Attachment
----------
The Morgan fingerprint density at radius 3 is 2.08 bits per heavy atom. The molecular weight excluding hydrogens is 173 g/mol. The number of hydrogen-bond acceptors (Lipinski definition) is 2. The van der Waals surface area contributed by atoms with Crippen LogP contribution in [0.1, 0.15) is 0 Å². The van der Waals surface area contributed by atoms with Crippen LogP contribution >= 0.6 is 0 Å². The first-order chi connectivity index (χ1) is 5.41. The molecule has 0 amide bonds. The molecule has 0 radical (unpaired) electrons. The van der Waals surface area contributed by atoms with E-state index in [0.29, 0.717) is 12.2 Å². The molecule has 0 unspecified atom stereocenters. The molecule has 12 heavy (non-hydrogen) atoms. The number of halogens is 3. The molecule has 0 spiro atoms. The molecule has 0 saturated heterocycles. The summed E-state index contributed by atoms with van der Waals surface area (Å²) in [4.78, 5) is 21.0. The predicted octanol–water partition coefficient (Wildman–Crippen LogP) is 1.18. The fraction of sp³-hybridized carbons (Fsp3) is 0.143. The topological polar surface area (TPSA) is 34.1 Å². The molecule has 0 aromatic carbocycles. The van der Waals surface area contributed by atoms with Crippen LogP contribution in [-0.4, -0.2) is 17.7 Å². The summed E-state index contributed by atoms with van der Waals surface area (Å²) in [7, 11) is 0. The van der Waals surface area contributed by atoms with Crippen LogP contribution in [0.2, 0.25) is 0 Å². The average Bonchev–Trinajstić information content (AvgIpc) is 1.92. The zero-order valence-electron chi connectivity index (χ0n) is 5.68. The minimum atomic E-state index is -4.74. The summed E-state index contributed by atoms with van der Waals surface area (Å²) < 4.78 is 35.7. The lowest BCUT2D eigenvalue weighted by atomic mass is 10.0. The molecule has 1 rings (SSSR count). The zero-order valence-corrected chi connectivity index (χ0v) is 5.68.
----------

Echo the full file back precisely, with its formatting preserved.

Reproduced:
The Morgan fingerprint density at radius 3 is 2.08 bits per heavy atom. The molecular weight excluding hydrogens is 173 g/mol. The number of hydrogen-bond acceptors (Lipinski definition) is 2. The van der Waals surface area contributed by atoms with Crippen LogP contribution in [0.1, 0.15) is 0 Å². The van der Waals surface area contributed by atoms with Crippen LogP contribution >= 0.6 is 0 Å². The first-order chi connectivity index (χ1) is 5.41. The molecule has 0 amide bonds. The molecule has 0 radical (unpaired) electrons. The van der Waals surface area contributed by atoms with E-state index in [0.29, 0.717) is 12.2 Å². The molecule has 0 unspecified atom stereocenters. The molecule has 12 heavy (non-hydrogen) atoms. The number of halogens is 3. The molecule has 0 spiro atoms. The molecule has 0 saturated heterocycles. The summed E-state index contributed by atoms with van der Waals surface area (Å²) in [4.78, 5) is 21.0. The predicted octanol–water partition coefficient (Wildman–Crippen LogP) is 1.18. The fraction of sp³-hybridized carbons (Fsp3) is 0.143. The topological polar surface area (TPSA) is 34.1 Å². The molecule has 0 aromatic carbocycles. The van der Waals surface area contributed by atoms with Crippen LogP contribution in [-0.4, -0.2) is 17.7 Å². The summed E-state index contributed by atoms with van der Waals surface area (Å²) in [7, 11) is 0. The van der Waals surface area contributed by atoms with Crippen LogP contribution in [0.2, 0.25) is 0 Å². The average Bonchev–Trinajstić information content (AvgIpc) is 1.92. The zero-order valence-electron chi connectivity index (χ0n) is 5.68. The minimum atomic E-state index is -4.74. The summed E-state index contributed by atoms with van der Waals surface area (Å²) < 4.78 is 35.7. The lowest BCUT2D eigenvalue weighted by atomic mass is 10.0. The molecule has 1 rings (SSSR count). The zero-order valence-corrected chi connectivity index (χ0v) is 5.68.